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New grassroots carbon reduction project set for City of Yarra

(Left to right): Susan Inglis, Darren Sharp, Crina Virgona, Professor Ross Garnaut and Rob Salter will attend the launch.

A project to engage the community in reducing carbon emissions will be launched in Melbourne tonight (Thursday), with a keynote by Professor Ross Garnaut.

Livewell Clusters, a Curtin University project funded by the CRC for Low Carbon Living, researches barriers to and drivers of community engagement for low-carbon living. The Livewell Yarra pilot project to be launched tonight in Fitzroy will be the first collaborative trial of what the university hopes will be many clusters driving positive change from the grassroots.

Two further clusters are already planned – one in the City of Maribyrnong and a joint cluster in three eastern Sydney municipalities. The Yarra project will initially run from March until September, and is supported by the Yarra City Council and the Yarra Energy Foundation.

The project leader, Curtin University’s Dr Robert Salter, said community members joining the program would decide on and collaboratively work towards carbon-reduction targets with support from the CRCLCL, university researchers, the YEF, council and other local organisations.

The project is called “Livewell” because evidence shows people can reduce emissions while maintaining and enhancing wellbeing. Benefits that can be gained include smaller power bills, more comfortable homes, better health and stronger community links.

“There are many ways to live a low carbon life, such as draft-proofing your house, switching to energy-efficient lights or starting a food garden,” Dr Salter said. “You can walk, cycle or take public transport to work, install solar panels, switch to green power or share tools with your neighbour. There are many options, and they won’t reduce your quality of life.”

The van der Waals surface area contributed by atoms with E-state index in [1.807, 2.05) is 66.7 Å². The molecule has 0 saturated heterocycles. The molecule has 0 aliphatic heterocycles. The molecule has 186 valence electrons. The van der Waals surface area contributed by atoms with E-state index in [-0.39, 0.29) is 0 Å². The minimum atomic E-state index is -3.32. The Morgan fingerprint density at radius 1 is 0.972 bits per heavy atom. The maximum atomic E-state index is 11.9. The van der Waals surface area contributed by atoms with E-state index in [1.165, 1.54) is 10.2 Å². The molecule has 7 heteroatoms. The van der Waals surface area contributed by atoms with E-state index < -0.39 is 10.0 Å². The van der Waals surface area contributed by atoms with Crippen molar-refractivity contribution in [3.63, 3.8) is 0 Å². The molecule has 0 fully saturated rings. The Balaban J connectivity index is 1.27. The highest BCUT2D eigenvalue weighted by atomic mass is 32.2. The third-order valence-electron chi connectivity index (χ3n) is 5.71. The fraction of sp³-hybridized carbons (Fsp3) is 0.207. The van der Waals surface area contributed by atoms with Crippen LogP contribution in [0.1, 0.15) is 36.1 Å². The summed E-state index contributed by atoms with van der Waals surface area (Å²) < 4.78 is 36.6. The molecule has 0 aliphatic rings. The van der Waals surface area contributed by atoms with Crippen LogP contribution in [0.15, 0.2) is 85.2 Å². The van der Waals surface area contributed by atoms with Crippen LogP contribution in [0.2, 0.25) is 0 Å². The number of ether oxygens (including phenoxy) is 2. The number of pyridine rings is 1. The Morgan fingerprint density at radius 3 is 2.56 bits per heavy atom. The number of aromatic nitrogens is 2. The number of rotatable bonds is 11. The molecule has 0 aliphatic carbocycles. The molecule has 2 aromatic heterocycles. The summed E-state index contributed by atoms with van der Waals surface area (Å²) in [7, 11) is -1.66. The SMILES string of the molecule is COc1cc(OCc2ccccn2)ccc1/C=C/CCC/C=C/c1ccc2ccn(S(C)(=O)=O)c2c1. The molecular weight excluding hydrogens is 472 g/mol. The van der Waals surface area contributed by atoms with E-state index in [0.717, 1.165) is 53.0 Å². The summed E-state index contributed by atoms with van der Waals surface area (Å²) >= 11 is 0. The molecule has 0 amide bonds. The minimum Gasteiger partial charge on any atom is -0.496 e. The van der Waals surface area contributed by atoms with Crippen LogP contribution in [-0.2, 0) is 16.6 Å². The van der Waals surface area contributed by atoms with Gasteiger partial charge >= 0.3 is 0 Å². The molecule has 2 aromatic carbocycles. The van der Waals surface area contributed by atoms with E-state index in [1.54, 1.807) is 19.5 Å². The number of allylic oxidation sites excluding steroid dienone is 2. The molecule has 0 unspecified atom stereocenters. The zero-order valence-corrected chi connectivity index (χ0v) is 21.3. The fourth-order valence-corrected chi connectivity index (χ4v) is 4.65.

Reflecting the variety of ways people can reduce emissions, the clusters concept creates distinct focuses for actions and activities. For example in “Decarb Groups” between six and 12 people assess their carbon footprint, get information on how to reduce it, set targets, then help and support each other on the way.

“Project Groups” will focus on a project to make carbon reduction easier for everyone, such as organising working bees to do simple retrofitting jobs, bulk buying low carbon products or encouraging food gardening.

Chief executive of the CRCLCL Professor Deo Prasad said his organisation was very interested in how local communities could move towards low carbon living.

“A better understanding of what resonates at that level is important to support programs and interventions to lower carbon footprints,” he said.

Yarra Energy Foundation chief executive Sarah Johnson said the success of the project relied on getting people involved.

Beyond the clusters currently planned, the goal is to be able to set them up in any locality around Australia where there is demand. Once the CRC pilot phase is over, it is intended the clusters will become a fully autonomous participant-run movement that is embedded in local communities and well connected with like-minded organisations and sources of expertise.

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